Where Do All Those New Supermarket Apples Come From?
Those Honeycrisps you love are probably way older than you think.
If you’ve made your way to the supermarket this fall, you’ve certainly seen all the apples! You've probably seen Red Delicious, Granny Smith, Fuji and Gala varieties for many years, but nowadays, there are plenty of newer options making it to market. More and more varieties you’ve never seen before have landed on store shelves. Here's a look at how a new apple makes it from the orchard to your supermarket.
How Is a New Apple Created?
Jim Bair President and CEO of the U.S. Apple Association explains that new varieties are created by cross-breeding, which is when a plant breeder crosses two plants to become parents and ultimately “create” a new variety. “The first fruit from a cross made by an apple breeder is not available until at least three years after the cross was made. After several years of additional testing to be sure that the new variety has the traits necessary for consumer acceptance and suitable traits for production, typically the research institution applies for a patent that lasts for 20 years and requires that anyone growing the apple must obtain a license from the holder of the patent,” he says. The developing, testing and getting the new variety can easily take 15 to 20 years from the time it is cross-bred until it is available to the public.
There are also thousands of varieties of apples that have been created, you just haven’t heard of them. “For an apple variety to be produced in quantity, growers need to convince a commercial nursery to create the apple trees by grafting the top (scion) on an apple rootstock chosen to result in the right size tree,” explains Bair. Although thousands of apple varieties exist, “relatively few varieties reach production because trees must be grafted and produced by a commercial nursery before they are available for growers to plant in their orchard.”
How Do Farmers Grow New Varieties?
Developers of new varieties, including universities or private breeding programs, reach out to growers. Growers who wish to produce the new variety will seek a license to grow from the holder of the patent and a commercial nursery from which they can purchase the apple trees. “Growers then will spend $40,000 and upward per acre to establish the orchard,” says Bair.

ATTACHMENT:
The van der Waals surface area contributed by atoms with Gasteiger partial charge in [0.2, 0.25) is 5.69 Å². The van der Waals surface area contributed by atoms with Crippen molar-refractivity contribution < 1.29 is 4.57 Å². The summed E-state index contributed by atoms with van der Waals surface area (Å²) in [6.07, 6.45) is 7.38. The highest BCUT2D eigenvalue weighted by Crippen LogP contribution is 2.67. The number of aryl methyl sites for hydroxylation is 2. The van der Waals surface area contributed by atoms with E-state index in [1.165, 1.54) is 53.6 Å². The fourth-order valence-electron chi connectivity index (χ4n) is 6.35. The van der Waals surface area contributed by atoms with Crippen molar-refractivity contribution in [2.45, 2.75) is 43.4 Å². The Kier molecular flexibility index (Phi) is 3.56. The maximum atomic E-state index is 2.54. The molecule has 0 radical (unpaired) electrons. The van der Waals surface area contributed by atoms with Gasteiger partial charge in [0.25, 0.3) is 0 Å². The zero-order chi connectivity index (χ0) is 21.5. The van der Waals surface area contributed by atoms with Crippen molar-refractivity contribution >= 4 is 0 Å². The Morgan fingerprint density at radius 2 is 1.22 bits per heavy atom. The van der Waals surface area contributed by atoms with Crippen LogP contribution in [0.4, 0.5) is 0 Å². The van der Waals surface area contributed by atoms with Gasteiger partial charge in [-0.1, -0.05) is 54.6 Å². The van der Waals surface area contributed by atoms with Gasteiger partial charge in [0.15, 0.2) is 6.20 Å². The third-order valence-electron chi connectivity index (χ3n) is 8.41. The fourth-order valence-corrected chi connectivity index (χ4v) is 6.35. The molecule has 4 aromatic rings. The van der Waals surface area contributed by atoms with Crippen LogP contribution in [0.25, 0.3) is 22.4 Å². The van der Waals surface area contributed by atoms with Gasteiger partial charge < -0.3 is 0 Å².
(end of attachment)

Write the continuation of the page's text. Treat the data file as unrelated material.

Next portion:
And growing lesser known varieties doesn’t come without risk and foresight. It can take five years before an orchard gets to a full production of a new apple, not to mention the $30,000 to $50,000 per acre it costs to plant the trees. Other factors that come into play are the planting location and the types of varieties that will grow best there. For example, Granny Smith and organic apples don’t grow well on the east coast. “It is a very important conversation to have with retailers as to what they are looking for in new apples and be able to forecast consumer preferences in 5 to 10 years,” explains Alisha Albinder-Camac, Director of Operations at Hudson River Fruit (which her family owns).
Albinder-Camac gave me a tour of the company’s apple orchards and explained why she decided to grow newer varieties of apples called SnapDragon and Ruby Frost which are exclusive to New York State. “When we found out that Cornell University were developing new apple varieties we were really excited to get involved with Snapdragon and RubyFrost,” says Albinder-Camac. Cornell University is known worldwide for it pomology department and they have successfully developed 65 different varieties of apples, with many more in the works. “It was really important to us to support our state's program and we really like the idea of the growers in the state having exclusive growing rights to these two new varieties.”
How Do New Apples Make It to Your Supermarket?
Let’s look at the two varieties of New York apples, SnapDragon and Ruby Frost. SnapDragon features a sweet flavor, with a spicy undertone and hint of vanilla. Its signature quality is its monster crunch. The Ruby Frost is a classic twist on the classic Northeast apple with a little sweet, a little tart, and perfectly crisp and is used for seasonal baking. Dennis Payne, Sr. Category Manager Produce at The Fresh Market says, “We generally carry more than three times the varieties [of produce] of traditional grocery stores, and we focus on specialty varieties, quality specifications (larger size, higher grades), and long term grower relationships.” The Fresh Market partners with Hudson River Fruit in New York and carries 13 varieties of their apples. “We’ll have traditional varieties like McIntosh and Gala, but we’ll also have unique and harder to find varieties like Ruby Frost and SnapDragon, so our guests can be inspired to try something new.”
Toby Amidor, MS, RD, CDN, is a registered dietitian and consultant who specializes in food safety and culinary nutrition. She is the author of The Greek Yogurt Kitchen: More Than 130 Delicious, Healthy Recipes for Every Meal of the Day.
*This article was written and/or reviewed by an independent registered dietitian nutritionist.